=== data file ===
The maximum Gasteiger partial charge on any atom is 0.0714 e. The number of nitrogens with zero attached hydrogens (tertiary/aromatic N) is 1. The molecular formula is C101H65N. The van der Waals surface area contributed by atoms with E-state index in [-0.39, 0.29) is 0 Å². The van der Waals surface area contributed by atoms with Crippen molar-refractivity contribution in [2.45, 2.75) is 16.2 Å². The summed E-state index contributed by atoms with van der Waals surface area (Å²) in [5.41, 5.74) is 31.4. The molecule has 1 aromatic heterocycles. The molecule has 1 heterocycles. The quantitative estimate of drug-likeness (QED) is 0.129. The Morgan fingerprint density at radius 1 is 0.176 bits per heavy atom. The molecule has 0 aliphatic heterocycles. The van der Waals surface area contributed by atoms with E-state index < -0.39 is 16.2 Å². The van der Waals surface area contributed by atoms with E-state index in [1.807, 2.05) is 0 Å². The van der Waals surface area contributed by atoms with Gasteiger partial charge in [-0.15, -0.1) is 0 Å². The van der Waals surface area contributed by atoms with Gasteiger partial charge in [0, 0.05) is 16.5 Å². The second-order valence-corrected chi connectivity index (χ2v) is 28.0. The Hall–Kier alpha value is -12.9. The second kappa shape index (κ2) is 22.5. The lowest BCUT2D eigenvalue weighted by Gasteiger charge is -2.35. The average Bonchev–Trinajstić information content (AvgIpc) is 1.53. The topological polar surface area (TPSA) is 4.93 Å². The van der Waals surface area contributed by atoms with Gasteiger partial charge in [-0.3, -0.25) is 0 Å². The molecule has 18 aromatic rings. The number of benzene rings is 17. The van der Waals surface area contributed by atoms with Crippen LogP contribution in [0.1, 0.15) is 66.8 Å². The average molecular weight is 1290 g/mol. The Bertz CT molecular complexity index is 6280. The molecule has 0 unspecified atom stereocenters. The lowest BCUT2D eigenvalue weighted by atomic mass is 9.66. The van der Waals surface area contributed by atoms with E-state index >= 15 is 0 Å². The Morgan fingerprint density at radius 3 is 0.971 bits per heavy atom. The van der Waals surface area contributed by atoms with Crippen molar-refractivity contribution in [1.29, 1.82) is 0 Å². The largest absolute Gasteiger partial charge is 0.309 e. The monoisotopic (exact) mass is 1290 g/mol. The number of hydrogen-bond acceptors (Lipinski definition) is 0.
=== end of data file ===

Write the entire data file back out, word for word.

The maximum Gasteiger partial charge on any atom is 0.0714 e. The number of nitrogens with zero attached hydrogens (tertiary/aromatic N) is 1. The molecular formula is C101H65N. The van der Waals surface area contributed by atoms with E-state index in [-0.39, 0.29) is 0 Å². The van der Waals surface area contributed by atoms with Crippen molar-refractivity contribution in [2.45, 2.75) is 16.2 Å². The summed E-state index contributed by atoms with van der Waals surface area (Å²) in [5.41, 5.74) is 31.4. The molecule has 1 aromatic heterocycles. The molecule has 1 heterocycles. The quantitative estimate of drug-likeness (QED) is 0.129. The Morgan fingerprint density at radius 1 is 0.176 bits per heavy atom. The molecule has 0 aliphatic heterocycles. The van der Waals surface area contributed by atoms with E-state index < -0.39 is 16.2 Å². The van der Waals surface area contributed by atoms with E-state index in [1.807, 2.05) is 0 Å². The van der Waals surface area contributed by atoms with Gasteiger partial charge in [-0.15, -0.1) is 0 Å². The van der Waals surface area contributed by atoms with Gasteiger partial charge in [0, 0.05) is 16.5 Å². The second-order valence-corrected chi connectivity index (χ2v) is 28.0. The Hall–Kier alpha value is -12.9. The second kappa shape index (κ2) is 22.5. The lowest BCUT2D eigenvalue weighted by Gasteiger charge is -2.35. The average Bonchev–Trinajstić information content (AvgIpc) is 1.53. The topological polar surface area (TPSA) is 4.93 Å². The van der Waals surface area contributed by atoms with Gasteiger partial charge in [-0.3, -0.25) is 0 Å². The molecule has 18 aromatic rings. The number of benzene rings is 17. The van der Waals surface area contributed by atoms with Crippen LogP contribution in [0.1, 0.15) is 66.8 Å². The average molecular weight is 1290 g/mol. The Bertz CT molecular complexity index is 6280. The molecule has 0 unspecified atom stereocenters. The lowest BCUT2D eigenvalue weighted by atomic mass is 9.66. The van der Waals surface area contributed by atoms with E-state index >= 15 is 0 Å². The Morgan fingerprint density at radius 3 is 0.971 bits per heavy atom. The van der Waals surface area contributed by atoms with Crippen molar-refractivity contribution in [1.29, 1.82) is 0 Å². The largest absolute Gasteiger partial charge is 0.309 e. The monoisotopic (exact) mass is 1290 g/mol. The number of hydrogen-bond acceptors (Lipinski definition) is 0.